5 Ways to Remove Manganese from Drinking Water

March 2, 2021
5 Ways to Remove Manganese from Drinking Water

At the end of 2020, the Wisconsin Department of Natural Resources (WDNR) directed the public works director of Grantsburg, Wisconsin, a small village near the Wisconsin-Minnesota border, to post a “Do Not Drink the Water” public notice about high levels of manganese in the village’s drinking water.

Today, the village, which uses three wells to distribute water, is considering next steps that may include the installation of a new water filtration system. As it turns out, Grantsburg is just one of several communities in the western region of the state—as well as communities across the country—that have been warned about dangerous manganese levels in their water systems.

Currently, the U.S. Environmental Protection Agency (EPA) recommends that manganese levels be below 1 mg/L for adults and 0.3 mg/L for infants younger than six months. Since 2019, when the EPA launched an initiative focused on collecting data to determine whether manganese in drinking water should be regulated, the agency has adopted a new focus on manganese in drinking water and is requiring larger systems for testing across the nation.

Water Treatment Methods for Manganese Removal

Manganese in water supplies is often in a dissolved state. Traditional manganese treatment and removal technologies, which are designed to convert the metal in its dissolved state to a particulate form that can be clarified and filtered, are often simple operations that do not require the use of proprietary technologies.

Following are five of the most common methods for manganese removal.1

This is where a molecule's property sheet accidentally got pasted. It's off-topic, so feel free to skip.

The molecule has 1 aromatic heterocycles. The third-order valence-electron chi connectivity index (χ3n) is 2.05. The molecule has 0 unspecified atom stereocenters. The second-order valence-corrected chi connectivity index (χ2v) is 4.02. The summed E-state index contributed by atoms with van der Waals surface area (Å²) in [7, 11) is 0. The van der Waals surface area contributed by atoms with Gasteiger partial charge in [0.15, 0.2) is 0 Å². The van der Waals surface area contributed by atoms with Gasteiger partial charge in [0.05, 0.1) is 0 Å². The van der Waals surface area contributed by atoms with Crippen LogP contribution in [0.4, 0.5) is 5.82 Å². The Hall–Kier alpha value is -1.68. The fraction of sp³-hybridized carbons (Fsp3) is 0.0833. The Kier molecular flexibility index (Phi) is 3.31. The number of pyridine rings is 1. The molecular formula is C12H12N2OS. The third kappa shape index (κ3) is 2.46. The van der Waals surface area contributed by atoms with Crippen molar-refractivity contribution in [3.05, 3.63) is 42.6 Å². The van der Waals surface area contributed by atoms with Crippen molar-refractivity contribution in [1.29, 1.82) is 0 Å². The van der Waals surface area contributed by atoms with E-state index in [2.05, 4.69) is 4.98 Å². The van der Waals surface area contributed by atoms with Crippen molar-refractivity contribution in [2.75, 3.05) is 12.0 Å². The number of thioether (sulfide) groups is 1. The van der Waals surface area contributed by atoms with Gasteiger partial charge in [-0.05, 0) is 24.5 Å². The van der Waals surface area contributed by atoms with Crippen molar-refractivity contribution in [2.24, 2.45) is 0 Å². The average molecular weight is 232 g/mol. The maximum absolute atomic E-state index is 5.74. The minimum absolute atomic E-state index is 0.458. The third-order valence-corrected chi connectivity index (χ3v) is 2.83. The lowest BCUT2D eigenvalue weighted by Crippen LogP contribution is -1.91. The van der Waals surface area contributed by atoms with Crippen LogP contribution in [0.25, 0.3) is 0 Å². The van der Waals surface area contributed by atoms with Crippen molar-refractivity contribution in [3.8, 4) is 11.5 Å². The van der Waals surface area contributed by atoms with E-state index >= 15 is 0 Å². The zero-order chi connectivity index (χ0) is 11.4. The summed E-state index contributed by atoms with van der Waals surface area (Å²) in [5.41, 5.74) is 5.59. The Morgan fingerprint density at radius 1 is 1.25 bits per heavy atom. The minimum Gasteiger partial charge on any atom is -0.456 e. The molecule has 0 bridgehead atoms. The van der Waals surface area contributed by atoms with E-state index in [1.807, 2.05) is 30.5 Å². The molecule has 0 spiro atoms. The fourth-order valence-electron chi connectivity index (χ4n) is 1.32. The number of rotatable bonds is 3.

1. Sequestration. Sequestering agents are phosphate blends used to surround and “sequester” high levels of minerals like iron and manganese in the water, so that they cannot react with oxygen and create issues.
  2. Oxidation + clarification + filtration. Most manganese treatment and removal processes incorporate oxidation for converting the metal in its dissolved state to a solid, followed by the use of a filtration process. A clarification step, which reduces the amount of solid to be removed by filters, is often required when there is a concentration of iron and manganese in the source water of 8 mg/L.
  3. Ion exchange. Traditionally used in home water softening systems, resins remove iron and manganese from water that has not been exposed to oxygen. This method is not recommended for water treatment at the municipal level.
  4. Filtration with manganese dioxide-coated media. There are many types of filtration systems that use manganese dioxide-coated media like greensand to filter iron and manganese. Water passes through a greensand filter to extract soluble manganese, which later forms insoluble manganese that can be removed by backwashing.
  5. Biological filtration. Raw water is pumped through a pressure vessel in which the growth of bacteria has been fostered. The bacteria oxidize the manganese and iron in the water, which gather in the filter in the form of dense precipitates. When the water contains both iron and manganese, two filtration stages are required.

When choosing a manganese treatment method, consideration should be given to the amount of manganese concentrations in the source water, as well as other water parameters that could impact the treatment. The screening process should include an examination of the technical and financial feasibility of the method, its sustainability, maintenance requirements and ease of integration into your existing facility.

References
1 Iron and Manganese Removal Handbook, Second Edition, American Water Works Association: https://www.awwa.org/Store/Product-Details/productId/28344

 

Photo by Dmitry Naumov - stock.adobe.com

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